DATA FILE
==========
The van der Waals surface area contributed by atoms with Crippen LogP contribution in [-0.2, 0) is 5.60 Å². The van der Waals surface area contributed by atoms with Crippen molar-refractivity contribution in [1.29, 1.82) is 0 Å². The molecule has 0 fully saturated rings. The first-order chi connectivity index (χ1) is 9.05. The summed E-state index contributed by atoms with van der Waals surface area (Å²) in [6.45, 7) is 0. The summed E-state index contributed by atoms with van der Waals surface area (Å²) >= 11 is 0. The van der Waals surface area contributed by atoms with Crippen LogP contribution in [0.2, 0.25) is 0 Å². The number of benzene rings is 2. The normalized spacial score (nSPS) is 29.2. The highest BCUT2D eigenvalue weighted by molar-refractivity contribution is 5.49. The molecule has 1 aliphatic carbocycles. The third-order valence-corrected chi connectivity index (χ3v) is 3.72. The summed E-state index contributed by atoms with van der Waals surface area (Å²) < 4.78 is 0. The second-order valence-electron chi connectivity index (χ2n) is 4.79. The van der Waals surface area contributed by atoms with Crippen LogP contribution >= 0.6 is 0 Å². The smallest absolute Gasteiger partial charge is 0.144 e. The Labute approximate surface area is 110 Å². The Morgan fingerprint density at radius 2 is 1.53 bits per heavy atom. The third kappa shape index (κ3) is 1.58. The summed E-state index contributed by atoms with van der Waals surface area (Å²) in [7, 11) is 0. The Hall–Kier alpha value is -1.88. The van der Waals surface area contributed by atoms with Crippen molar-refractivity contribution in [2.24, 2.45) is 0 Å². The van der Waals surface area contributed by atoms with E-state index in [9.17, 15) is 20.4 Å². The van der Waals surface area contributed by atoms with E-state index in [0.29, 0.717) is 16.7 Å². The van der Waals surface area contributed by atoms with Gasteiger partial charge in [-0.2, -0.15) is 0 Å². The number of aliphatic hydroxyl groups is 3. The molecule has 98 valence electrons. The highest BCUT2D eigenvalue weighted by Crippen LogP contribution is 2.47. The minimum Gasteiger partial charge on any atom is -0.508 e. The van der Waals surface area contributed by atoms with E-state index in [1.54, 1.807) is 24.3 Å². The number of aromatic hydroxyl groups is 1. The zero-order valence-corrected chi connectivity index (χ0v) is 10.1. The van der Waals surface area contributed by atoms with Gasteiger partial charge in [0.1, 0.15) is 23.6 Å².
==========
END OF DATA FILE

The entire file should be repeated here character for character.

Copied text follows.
The van der Waals surface area contributed by atoms with Crippen LogP contribution in [-0.2, 0) is 5.60 Å². The van der Waals surface area contributed by atoms with Crippen molar-refractivity contribution in [1.29, 1.82) is 0 Å². The molecule has 0 fully saturated rings. The first-order chi connectivity index (χ1) is 9.05. The summed E-state index contributed by atoms with van der Waals surface area (Å²) in [6.45, 7) is 0. The summed E-state index contributed by atoms with van der Waals surface area (Å²) >= 11 is 0. The van der Waals surface area contributed by atoms with Crippen LogP contribution in [0.2, 0.25) is 0 Å². The number of benzene rings is 2. The normalized spacial score (nSPS) is 29.2. The highest BCUT2D eigenvalue weighted by molar-refractivity contribution is 5.49. The molecule has 1 aliphatic carbocycles. The third-order valence-corrected chi connectivity index (χ3v) is 3.72. The summed E-state index contributed by atoms with van der Waals surface area (Å²) < 4.78 is 0. The second-order valence-electron chi connectivity index (χ2n) is 4.79. The van der Waals surface area contributed by atoms with Crippen LogP contribution >= 0.6 is 0 Å². The smallest absolute Gasteiger partial charge is 0.144 e. The Labute approximate surface area is 110 Å². The Morgan fingerprint density at radius 2 is 1.53 bits per heavy atom. The third kappa shape index (κ3) is 1.58. The summed E-state index contributed by atoms with van der Waals surface area (Å²) in [7, 11) is 0. The Hall–Kier alpha value is -1.88. The van der Waals surface area contributed by atoms with Crippen molar-refractivity contribution in [2.24, 2.45) is 0 Å². The van der Waals surface area contributed by atoms with E-state index in [9.17, 15) is 20.4 Å². The van der Waals surface area contributed by atoms with E-state index in [0.29, 0.717) is 16.7 Å². The van der Waals surface area contributed by atoms with Gasteiger partial charge in [-0.2, -0.15) is 0 Å². The number of aliphatic hydroxyl groups is 3. The molecule has 98 valence electrons. The highest BCUT2D eigenvalue weighted by Crippen LogP contribution is 2.47. The minimum Gasteiger partial charge on any atom is -0.508 e. The van der Waals surface area contributed by atoms with E-state index in [1.54, 1.807) is 24.3 Å². The number of aromatic hydroxyl groups is 1. The zero-order valence-corrected chi connectivity index (χ0v) is 10.1. The van der Waals surface area contributed by atoms with Gasteiger partial charge in [0.1, 0.15) is 23.6 Å².